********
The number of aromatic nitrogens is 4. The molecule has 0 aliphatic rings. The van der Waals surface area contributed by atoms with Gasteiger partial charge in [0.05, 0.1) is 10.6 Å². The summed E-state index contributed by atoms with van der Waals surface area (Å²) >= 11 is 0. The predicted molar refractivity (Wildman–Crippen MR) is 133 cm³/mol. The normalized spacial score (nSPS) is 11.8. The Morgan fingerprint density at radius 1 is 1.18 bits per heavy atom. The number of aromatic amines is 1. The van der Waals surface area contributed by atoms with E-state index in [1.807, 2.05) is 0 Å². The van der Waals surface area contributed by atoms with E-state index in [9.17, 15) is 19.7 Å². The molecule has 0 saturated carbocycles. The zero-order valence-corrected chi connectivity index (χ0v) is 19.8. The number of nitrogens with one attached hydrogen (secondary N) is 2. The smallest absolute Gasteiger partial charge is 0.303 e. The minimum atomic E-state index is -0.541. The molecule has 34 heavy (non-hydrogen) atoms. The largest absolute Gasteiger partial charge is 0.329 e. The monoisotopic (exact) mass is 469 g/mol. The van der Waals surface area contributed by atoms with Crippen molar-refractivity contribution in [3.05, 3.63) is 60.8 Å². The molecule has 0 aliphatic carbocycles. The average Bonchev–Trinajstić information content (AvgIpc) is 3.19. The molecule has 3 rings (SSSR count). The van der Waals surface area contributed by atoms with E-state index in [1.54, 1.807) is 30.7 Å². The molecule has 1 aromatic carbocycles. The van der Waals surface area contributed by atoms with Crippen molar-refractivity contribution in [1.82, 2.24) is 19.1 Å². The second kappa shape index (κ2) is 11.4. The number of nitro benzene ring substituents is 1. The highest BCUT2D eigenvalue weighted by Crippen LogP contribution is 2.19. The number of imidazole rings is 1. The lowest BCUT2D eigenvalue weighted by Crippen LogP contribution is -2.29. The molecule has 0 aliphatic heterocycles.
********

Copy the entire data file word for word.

The number of aromatic nitrogens is 4. The molecule has 0 aliphatic rings. The van der Waals surface area contributed by atoms with Gasteiger partial charge in [0.05, 0.1) is 10.6 Å². The summed E-state index contributed by atoms with van der Waals surface area (Å²) >= 11 is 0. The predicted molar refractivity (Wildman–Crippen MR) is 133 cm³/mol. The normalized spacial score (nSPS) is 11.8. The Morgan fingerprint density at radius 1 is 1.18 bits per heavy atom. The number of aromatic amines is 1. The van der Waals surface area contributed by atoms with E-state index in [1.807, 2.05) is 0 Å². The van der Waals surface area contributed by atoms with E-state index in [9.17, 15) is 19.7 Å². The molecule has 0 saturated carbocycles. The zero-order valence-corrected chi connectivity index (χ0v) is 19.8. The number of nitrogens with one attached hydrogen (secondary N) is 2. The smallest absolute Gasteiger partial charge is 0.303 e. The minimum atomic E-state index is -0.541. The molecule has 34 heavy (non-hydrogen) atoms. The largest absolute Gasteiger partial charge is 0.329 e. The monoisotopic (exact) mass is 469 g/mol. The van der Waals surface area contributed by atoms with Crippen molar-refractivity contribution in [3.05, 3.63) is 60.8 Å². The molecule has 0 aliphatic carbocycles. The average Bonchev–Trinajstić information content (AvgIpc) is 3.19. The molecule has 3 rings (SSSR count). The van der Waals surface area contributed by atoms with E-state index in [1.54, 1.807) is 30.7 Å². The molecule has 1 aromatic carbocycles. The van der Waals surface area contributed by atoms with Crippen molar-refractivity contribution in [1.82, 2.24) is 19.1 Å². The second kappa shape index (κ2) is 11.4. The number of nitro benzene ring substituents is 1. The highest BCUT2D eigenvalue weighted by Crippen LogP contribution is 2.19. The number of imidazole rings is 1. The lowest BCUT2D eigenvalue weighted by Crippen LogP contribution is -2.29. The molecule has 0 aliphatic heterocycles.